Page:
Locations in British Columbia
Chetwynd | British Columbia
Chetwynd, formerly known as “Little Prairie” was renamed to honor the late Ralph Chetwynd, a British Columbia Minister of Railways. It has a population of about 3,100 with a trading area of 7,000. Chetwynd’s main industries are forestry, mining, natural gas processing and ranching. It is in the foothills of the eastern slope of the Rocky Mountains at the junction of Highways 97 and 29 and the BC Rail Mainline. Four distinct seasons combined with rolling hills, snow-capped mountains, and crystal clear lakes and rivers make Chetwynd a playground for the outdoor enthusiast.
There is plenty of sport fishing in the region. Hiking and biking is popular. During the winter months there is speed skating at the Rotary Park, snowmobiling in the eastern foothills of the Rocky Mountains plus ice fishing and hunting. Cross country skiing or down hill skiing is available at Powder King.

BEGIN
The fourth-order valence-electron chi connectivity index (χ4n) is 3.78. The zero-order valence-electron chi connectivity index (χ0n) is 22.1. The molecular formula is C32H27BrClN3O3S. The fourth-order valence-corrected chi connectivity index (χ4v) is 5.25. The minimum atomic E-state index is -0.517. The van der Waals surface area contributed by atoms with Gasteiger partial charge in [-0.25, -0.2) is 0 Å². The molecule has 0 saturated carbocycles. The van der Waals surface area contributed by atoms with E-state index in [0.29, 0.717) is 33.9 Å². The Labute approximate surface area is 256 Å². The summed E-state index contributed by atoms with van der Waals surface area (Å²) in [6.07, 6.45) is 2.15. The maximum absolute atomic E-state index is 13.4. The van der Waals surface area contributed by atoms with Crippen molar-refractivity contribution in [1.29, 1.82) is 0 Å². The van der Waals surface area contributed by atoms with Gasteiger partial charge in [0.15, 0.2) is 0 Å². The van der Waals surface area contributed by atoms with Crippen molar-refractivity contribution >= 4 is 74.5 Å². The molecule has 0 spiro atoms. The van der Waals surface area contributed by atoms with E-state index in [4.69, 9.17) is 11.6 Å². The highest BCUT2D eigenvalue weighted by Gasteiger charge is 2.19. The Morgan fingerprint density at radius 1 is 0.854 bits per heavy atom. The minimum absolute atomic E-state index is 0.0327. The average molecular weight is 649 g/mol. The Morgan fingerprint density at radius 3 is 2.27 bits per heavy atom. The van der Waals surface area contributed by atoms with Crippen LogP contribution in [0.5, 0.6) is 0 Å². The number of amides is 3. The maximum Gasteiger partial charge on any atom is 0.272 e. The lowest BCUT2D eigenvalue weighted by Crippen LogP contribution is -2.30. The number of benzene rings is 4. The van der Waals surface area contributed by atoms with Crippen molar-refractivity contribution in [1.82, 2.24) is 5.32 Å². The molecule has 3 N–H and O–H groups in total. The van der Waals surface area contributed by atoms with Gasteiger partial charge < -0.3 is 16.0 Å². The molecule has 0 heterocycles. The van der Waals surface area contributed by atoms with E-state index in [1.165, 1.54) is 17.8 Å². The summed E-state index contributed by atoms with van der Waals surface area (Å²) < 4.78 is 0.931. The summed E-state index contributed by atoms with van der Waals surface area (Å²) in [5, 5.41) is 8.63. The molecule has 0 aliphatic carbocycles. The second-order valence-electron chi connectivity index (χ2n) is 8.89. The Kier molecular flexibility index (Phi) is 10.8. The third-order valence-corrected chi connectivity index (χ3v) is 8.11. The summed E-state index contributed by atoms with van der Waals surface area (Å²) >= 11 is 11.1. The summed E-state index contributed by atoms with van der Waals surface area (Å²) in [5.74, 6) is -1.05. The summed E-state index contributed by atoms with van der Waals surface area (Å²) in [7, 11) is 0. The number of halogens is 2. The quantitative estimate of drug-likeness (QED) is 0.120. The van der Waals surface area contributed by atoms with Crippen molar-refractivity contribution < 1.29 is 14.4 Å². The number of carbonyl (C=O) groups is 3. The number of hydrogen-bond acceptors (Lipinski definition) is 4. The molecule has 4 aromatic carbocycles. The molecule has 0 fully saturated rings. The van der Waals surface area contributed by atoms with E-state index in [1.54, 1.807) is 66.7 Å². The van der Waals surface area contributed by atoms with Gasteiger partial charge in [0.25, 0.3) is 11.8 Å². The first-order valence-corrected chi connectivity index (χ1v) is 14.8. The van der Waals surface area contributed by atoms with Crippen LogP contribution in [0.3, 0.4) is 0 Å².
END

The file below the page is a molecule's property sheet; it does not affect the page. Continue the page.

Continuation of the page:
The Chetwynd Visitor Centre is at 5400 North Access Road. It’s on your left as you enter Chetwynd heading North. Open daily from 9am-7pm during the summer and 8am-4:30pm October through April. The four seasons combined with forests, hills, mountains and beautiful lakes make Chetwynd a playground for any outdoor enthusiast. 250-788-1943
When the first settlers arrived in the early 1900s the area was known as Little Prairie by Indians who travelled from Moberly Lake to hunt in the Sukunka Valley. The first Highway was built between Prince George and Dawson Creek in 1952. Chetwynd was incorporated as a Village in 1962 and in 1983 the municipality was reincorporated as a District Municipality.
Come watch carvers from all over the world compete on June 9-12, 2016. For up to date information visit their Facebook Page: www.facebook.com/Chetwynd-International-Chainsaw-Carving-Championship